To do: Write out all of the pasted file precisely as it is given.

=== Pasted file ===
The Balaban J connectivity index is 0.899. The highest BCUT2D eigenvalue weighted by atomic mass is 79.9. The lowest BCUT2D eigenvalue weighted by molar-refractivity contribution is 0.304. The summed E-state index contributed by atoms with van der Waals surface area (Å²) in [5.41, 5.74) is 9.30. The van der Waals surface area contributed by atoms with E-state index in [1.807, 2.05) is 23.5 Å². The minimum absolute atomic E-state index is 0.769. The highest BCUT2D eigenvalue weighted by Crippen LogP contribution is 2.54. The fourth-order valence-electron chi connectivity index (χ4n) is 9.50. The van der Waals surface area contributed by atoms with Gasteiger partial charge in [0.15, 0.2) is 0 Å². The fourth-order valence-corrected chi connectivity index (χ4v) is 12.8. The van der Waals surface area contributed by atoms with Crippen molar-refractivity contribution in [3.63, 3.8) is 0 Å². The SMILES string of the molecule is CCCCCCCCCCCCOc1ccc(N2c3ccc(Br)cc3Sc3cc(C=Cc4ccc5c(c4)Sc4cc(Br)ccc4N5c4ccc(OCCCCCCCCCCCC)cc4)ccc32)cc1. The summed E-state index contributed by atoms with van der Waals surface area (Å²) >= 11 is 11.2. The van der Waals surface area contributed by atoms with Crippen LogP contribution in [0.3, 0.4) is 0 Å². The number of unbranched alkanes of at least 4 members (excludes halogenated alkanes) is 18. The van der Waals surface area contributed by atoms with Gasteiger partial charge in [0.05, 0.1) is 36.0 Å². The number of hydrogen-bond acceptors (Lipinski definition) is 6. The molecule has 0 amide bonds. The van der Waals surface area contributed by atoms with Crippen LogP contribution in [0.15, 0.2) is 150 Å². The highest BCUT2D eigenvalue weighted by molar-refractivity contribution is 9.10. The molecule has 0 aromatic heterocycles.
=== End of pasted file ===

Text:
The Balaban J connectivity index is 0.899. The highest BCUT2D eigenvalue weighted by atomic mass is 79.9. The lowest BCUT2D eigenvalue weighted by molar-refractivity contribution is 0.304. The summed E-state index contributed by atoms with van der Waals surface area (Å²) in [5.41, 5.74) is 9.30. The van der Waals surface area contributed by atoms with E-state index in [1.807, 2.05) is 23.5 Å². The minimum absolute atomic E-state index is 0.769. The highest BCUT2D eigenvalue weighted by Crippen LogP contribution is 2.54. The fourth-order valence-electron chi connectivity index (χ4n) is 9.50. The van der Waals surface area contributed by atoms with Gasteiger partial charge in [0.15, 0.2) is 0 Å². The fourth-order valence-corrected chi connectivity index (χ4v) is 12.8. The van der Waals surface area contributed by atoms with Crippen molar-refractivity contribution in [3.63, 3.8) is 0 Å². The SMILES string of the molecule is CCCCCCCCCCCCOc1ccc(N2c3ccc(Br)cc3Sc3cc(C=Cc4ccc5c(c4)Sc4cc(Br)ccc4N5c4ccc(OCCCCCCCCCCCC)cc4)ccc32)cc1. The summed E-state index contributed by atoms with van der Waals surface area (Å²) >= 11 is 11.2. The van der Waals surface area contributed by atoms with Crippen LogP contribution in [0.3, 0.4) is 0 Å². The number of unbranched alkanes of at least 4 members (excludes halogenated alkanes) is 18. The van der Waals surface area contributed by atoms with Gasteiger partial charge in [0.05, 0.1) is 36.0 Å². The number of hydrogen-bond acceptors (Lipinski definition) is 6. The molecule has 0 amide bonds. The van der Waals surface area contributed by atoms with Crippen LogP contribution in [0.15, 0.2) is 150 Å². The highest BCUT2D eigenvalue weighted by molar-refractivity contribution is 9.10. The molecule has 0 aromatic heterocycles.